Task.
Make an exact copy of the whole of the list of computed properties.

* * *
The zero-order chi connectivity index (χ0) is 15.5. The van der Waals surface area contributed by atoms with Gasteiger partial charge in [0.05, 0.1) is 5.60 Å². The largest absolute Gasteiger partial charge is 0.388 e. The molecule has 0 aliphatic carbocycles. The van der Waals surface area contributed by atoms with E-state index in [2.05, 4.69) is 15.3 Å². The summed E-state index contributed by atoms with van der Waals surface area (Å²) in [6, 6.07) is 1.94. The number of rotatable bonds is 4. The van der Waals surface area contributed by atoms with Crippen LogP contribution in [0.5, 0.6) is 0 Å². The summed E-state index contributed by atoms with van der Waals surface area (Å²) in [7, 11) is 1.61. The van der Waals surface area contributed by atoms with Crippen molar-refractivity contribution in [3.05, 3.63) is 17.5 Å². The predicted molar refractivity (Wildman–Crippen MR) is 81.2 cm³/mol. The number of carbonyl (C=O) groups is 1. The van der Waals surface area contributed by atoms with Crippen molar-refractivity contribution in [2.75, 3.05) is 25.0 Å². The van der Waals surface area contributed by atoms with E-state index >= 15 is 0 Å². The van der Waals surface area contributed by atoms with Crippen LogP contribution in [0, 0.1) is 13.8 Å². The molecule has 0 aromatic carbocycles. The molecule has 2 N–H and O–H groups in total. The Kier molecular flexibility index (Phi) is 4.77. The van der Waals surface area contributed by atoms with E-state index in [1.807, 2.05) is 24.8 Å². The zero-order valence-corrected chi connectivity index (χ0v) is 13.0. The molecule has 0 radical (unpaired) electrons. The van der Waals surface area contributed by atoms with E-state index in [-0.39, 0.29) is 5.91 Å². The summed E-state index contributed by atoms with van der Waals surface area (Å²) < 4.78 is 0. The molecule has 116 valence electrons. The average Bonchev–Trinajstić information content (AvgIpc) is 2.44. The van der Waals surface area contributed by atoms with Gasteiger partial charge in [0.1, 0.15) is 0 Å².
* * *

The zero-order chi connectivity index (χ0) is 15.5. The van der Waals surface area contributed by atoms with Gasteiger partial charge in [0.05, 0.1) is 5.60 Å². The largest absolute Gasteiger partial charge is 0.388 e. The molecule has 0 aliphatic carbocycles. The van der Waals surface area contributed by atoms with E-state index in [2.05, 4.69) is 15.3 Å². The summed E-state index contributed by atoms with van der Waals surface area (Å²) in [6, 6.07) is 1.94. The number of rotatable bonds is 4. The van der Waals surface area contributed by atoms with Crippen LogP contribution in [0.5, 0.6) is 0 Å². The summed E-state index contributed by atoms with van der Waals surface area (Å²) in [7, 11) is 1.61. The van der Waals surface area contributed by atoms with Crippen molar-refractivity contribution in [3.05, 3.63) is 17.5 Å². The predicted molar refractivity (Wildman–Crippen MR) is 81.2 cm³/mol. The number of carbonyl (C=O) groups is 1. The van der Waals surface area contributed by atoms with Crippen molar-refractivity contribution in [2.75, 3.05) is 25.0 Å². The van der Waals surface area contributed by atoms with E-state index >= 15 is 0 Å². The van der Waals surface area contributed by atoms with Crippen LogP contribution in [0, 0.1) is 13.8 Å². The molecule has 0 aromatic carbocycles. The molecule has 2 N–H and O–H groups in total. The Kier molecular flexibility index (Phi) is 4.77. The van der Waals surface area contributed by atoms with E-state index in [1.807, 2.05) is 24.8 Å². The zero-order valence-corrected chi connectivity index (χ0v) is 13.0. The molecule has 0 radical (unpaired) electrons. The van der Waals surface area contributed by atoms with E-state index in [-0.39, 0.29) is 5.91 Å². The summed E-state index contributed by atoms with van der Waals surface area (Å²) < 4.78 is 0. The molecule has 116 valence electrons. The average Bonchev–Trinajstić information content (AvgIpc) is 2.44. The van der Waals surface area contributed by atoms with Gasteiger partial charge in [0.1, 0.15) is 0 Å².